620 W 34th St.
Minneapolis, MN 55408



Phone: 612-370-4911

Park Hours

6 am-midnight

Painter Park

Recreation Center: Painter Recreation Center

View Photo Gallery

  • Basketball Court
  • Drinking Fountain
  • Little Free Library
  • Pickleball Court
  • Playground/Tot Lot
  • Restroom Facility
  • Soccer Field
  • Softball Field
  • Tennis Court

Not finding what you’re looking for?
Search Parks & Destinations

Good to Know

Summer Meal Program


Park Projects

See what’s currently in the works for this park. Some projects may be under the name of the regional park or service area it lives within. View Current Projects

Your NPP20 money at work:

Major investments at Painter Park in 2018-2019 include funding from the 20-Year Neighborhood Park Plan (NPP20). This long-term initiative:

  • helps address racial and economic equity
  • dedicates $11 million in additional annual funding to maintain, repair and replace facilities across 160 neighborhood parks

More About NPP20
Project page for Painter Recreation Center

Size: 2.95 acres

Neighborhood: Lyndale

Service AreaSouthwest

Commissioner District6

Athletic Rentals: Call the recreation center directly to reserve a field, court, or rink for a single practice or game. Policy [PDF] Application [PDF]

Recurring Athletic Rentals: To reserve a field, court, or rink for two or more dates, visit our athletic permit page. Application [PDF]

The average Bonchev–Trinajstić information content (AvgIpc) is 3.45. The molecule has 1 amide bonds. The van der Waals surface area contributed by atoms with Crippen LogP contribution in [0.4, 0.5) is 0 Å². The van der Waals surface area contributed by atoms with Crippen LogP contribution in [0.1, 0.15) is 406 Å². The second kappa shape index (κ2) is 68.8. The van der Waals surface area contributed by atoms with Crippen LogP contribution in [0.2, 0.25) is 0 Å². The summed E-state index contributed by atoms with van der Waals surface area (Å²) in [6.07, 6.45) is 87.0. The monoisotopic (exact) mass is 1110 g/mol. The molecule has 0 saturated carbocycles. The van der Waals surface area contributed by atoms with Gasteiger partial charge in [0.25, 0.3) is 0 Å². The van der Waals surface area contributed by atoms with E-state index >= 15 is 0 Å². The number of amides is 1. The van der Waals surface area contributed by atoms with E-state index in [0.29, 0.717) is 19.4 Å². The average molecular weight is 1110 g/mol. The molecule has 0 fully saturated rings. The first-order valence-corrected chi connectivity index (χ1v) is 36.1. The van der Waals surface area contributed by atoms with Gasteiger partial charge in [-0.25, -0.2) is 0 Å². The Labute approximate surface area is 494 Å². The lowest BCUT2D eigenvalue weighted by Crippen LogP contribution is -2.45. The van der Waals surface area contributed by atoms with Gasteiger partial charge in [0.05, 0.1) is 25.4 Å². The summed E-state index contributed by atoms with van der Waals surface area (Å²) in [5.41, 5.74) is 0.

Outdoor Use and Event Space: Learn how to reserve park space for corporate events, community celebrations, and more. Application [PDF]

Name: The park board officially named the park Jonathan E. Painter Park on February 2, 1977. The park was referred to before that as Lyndale Park, or the old Lyndale School site. Jonathan Painter was the first industrial arts teacher in the Minneapolis school system and created the industrial arts curriculum in city schools.

Acquisition and Development

The old Lyndale School site was acquired in 1976, one of three former school sites the park board acquired about that time in south Minneapolis. The others were Fuller School and Corcoran School. As with the other two sites, the park board paid for the land with money it had received from the state department of transportation for park land taken for freeways in the 1960s and 1970s. There was some debate over whether the park board needed another park only a few blocks away from Bryant Square, but the rare opportunity to acquire a block of open land in the heart of a residential neighborhood was too good to pass up.

The neighborhood had been targeted initially for a 7-10 acre site that combined a new school and new park at Grand Avenue South and West 34thStreet, two blocks east of Painter Park, according to the park board’s biennial report for 1966-1967. But ultimately the park board and school board developed their projects independently.

The site was redeveloped as a playground immediately after its acquisition, with playing fields, playgrounds, tennis courts and a recreation center built in 1976.

Playground and field improvements were completed in 2001, with final landscaping touches added in 2002.

The basketball court was resurfaced in 2015 and in 2016 outdoor pickleball striping was added to the tennis courts.

History through 2008 written by David C. Smith, with updates from 2009 to present written by MPRB.